At an age when most American girls are experimenting with
lipstick, 11-year-old Gloria Martnez was learning how to make
mortars in the jungles of Putumayo.
And then there's Fernando, who, at 16, left his poor mountain
home to join Colombian rebels for the money and the adrenalin rush.
Angelitos, or little angels, is what their older brethren in arms
dub them. In a skirmish, the young ones are often sent out first to
draw the fire.
An estimated 6,000 children are fighting with either guerrilla
groups or paramilitary forces in Colombia's decades-old civil
The full number of Colombian children affected by the war runs
much higher. But it is the child soldiers who symbolize most
emphatically the lost "right to childhood" that primarily rural
Colombian children are facing.
Using children in warfare is nothing new - the word "infantry"
derives from the French word "enfant," or "child." Still, the
presence of children in conflicts in Central America in the 1980s
and in Africa in the 1990s also demonstrate how widespread the
practice still is.
But in Colombia, some important steps are now being taken that
indicate a child's right to freedom from war is gaining recognition.
In December the Colombian Army committed to accepting into its ranks
no one under 18 years old. In response, the Colombian Revolutionary
Armed Forces (FARC), Colombia's largest guerrilla organization,
announced it would no longer recruit anyone under 15.
The FARC also challenged the government (cynically, some say) to
expand economic and educational opportunities for the country's poor
children so they no longer see soldiering as a refuge.
But perhaps most significantly, the government this year has
embarked on an effort to treat former child soldiers not as
delinquents or criminals, but as children needing special help to
succeed with reintegration into civilian life.
"These children have special needs that are very different from
those of typical delinquents, so we want to create a program of
reinsertion into productive life recognizing that," says Lina
Gutirrez, who four months ago opened the government's first home and
education center for former child warriors. "We want to treat them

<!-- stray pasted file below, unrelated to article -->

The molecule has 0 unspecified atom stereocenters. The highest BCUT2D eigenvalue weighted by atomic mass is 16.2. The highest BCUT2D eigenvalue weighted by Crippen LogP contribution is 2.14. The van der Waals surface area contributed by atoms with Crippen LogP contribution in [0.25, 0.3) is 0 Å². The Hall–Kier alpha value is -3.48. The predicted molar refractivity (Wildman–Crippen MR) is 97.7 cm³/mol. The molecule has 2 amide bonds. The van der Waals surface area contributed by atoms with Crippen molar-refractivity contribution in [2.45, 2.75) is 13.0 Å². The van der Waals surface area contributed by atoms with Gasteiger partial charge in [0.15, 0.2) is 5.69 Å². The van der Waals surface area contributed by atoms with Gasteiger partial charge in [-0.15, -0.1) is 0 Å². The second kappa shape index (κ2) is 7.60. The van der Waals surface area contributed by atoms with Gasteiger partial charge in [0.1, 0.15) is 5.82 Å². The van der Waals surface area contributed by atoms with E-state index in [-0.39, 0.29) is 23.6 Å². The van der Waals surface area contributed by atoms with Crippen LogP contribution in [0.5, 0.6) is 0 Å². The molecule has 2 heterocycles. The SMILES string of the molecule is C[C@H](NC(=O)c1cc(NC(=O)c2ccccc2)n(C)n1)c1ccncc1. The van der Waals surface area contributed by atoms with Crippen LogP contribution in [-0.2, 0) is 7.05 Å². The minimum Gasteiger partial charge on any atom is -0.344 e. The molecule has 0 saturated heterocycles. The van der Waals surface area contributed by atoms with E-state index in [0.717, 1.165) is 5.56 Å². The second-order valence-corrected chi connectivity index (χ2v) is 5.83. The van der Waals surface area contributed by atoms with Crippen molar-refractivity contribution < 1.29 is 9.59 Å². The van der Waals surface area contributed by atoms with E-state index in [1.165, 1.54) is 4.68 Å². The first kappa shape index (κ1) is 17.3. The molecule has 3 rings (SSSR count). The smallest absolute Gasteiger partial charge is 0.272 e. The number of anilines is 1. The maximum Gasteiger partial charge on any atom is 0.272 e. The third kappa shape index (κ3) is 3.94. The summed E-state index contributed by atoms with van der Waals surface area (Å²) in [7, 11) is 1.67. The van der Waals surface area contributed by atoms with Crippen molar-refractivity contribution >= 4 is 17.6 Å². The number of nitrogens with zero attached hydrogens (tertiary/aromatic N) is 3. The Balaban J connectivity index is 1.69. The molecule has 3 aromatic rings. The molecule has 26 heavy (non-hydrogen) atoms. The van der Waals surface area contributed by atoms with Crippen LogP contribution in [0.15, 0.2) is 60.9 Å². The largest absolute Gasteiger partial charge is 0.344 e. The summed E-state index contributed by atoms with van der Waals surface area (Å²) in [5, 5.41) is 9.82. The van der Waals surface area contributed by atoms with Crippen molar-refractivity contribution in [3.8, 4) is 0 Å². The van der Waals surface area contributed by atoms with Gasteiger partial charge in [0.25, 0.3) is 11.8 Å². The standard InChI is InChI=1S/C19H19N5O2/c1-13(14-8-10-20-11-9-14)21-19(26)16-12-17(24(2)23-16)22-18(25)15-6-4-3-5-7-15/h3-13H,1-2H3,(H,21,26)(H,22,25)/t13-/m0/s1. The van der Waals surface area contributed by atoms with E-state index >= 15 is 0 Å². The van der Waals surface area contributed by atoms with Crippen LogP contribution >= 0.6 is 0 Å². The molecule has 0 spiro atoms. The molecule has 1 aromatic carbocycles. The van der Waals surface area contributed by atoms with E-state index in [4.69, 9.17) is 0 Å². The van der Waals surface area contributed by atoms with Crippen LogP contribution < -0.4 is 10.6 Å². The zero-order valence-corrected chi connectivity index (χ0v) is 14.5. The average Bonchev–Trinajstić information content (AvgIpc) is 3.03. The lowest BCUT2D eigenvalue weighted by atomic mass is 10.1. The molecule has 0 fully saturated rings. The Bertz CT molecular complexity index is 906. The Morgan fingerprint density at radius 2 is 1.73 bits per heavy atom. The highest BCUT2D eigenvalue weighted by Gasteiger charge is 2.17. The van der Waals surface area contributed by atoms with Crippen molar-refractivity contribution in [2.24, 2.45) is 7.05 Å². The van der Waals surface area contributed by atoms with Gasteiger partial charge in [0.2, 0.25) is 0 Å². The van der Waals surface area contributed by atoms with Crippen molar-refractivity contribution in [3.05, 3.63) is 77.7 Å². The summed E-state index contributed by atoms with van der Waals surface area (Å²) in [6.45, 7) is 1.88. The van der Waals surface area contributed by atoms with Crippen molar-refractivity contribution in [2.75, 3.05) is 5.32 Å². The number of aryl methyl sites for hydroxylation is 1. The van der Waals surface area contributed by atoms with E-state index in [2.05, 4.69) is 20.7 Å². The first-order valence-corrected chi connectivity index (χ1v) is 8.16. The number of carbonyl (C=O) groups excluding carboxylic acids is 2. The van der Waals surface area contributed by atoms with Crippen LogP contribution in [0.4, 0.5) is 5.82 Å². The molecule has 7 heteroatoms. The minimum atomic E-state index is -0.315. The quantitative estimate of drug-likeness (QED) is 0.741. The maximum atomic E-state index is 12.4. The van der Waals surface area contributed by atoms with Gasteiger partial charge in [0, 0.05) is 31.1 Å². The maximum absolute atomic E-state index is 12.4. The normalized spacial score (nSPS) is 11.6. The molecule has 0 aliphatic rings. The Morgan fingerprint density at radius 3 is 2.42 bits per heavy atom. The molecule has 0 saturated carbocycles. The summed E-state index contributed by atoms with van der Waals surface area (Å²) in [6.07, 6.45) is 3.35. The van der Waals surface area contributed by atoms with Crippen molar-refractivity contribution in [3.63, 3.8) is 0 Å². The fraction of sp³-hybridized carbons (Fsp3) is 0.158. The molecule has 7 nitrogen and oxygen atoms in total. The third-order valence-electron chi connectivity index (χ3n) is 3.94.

as the consequences and not the criminals of this conflict."
Ms. Gutirrez, assistant director of institutions in Colombia's
Family Welfare Institute, says a first step is to offer the children
a house and not a prison. "These are kids who learned warfare early
on and are generally respectful of authority and very disciplined,"
she says. "But what many of them have never known is love, or what
it means to educate through nurturing."
Gloria joins the guerrillas
In 1996, when she was 11, Gloria Martnez chose the FARC with
great expectations. Her father was a supporter and occasional
participant, so she was accustomed to seeing frequent FARC patrols
in the guerrilla-controlled Putumayo region where she grew up. So,
Gloria (not her real name) decided to join up.
"They treated me well, I had a routine, and I learned a lot about
fighting," she says between chores at Family Welfare's first home
for former children combatants, which this reporter was able to
visit. (Authorities are so concerned about threats against the 19
children in the program that they asked that not even the city where
the house is located be revealed). Quickly she was learning how to
make mortars, and in 1997 she participated in her first battle - an
attack on an Army base.
Gloria says she doesn't know how many government soldiers died in
the attack. She does remember, however, the girl her commanders
ordered her to execute.
"She came into our front wanting to join up, but suspicions were
pretty strong that she was a spy," she says. "They held a court and
found her guilty. They ordered me to lead her away and do it, shoot
her, and at first I hesitated but then I did it," she adds, twirling
a strand of dark hair in two slender fingers. …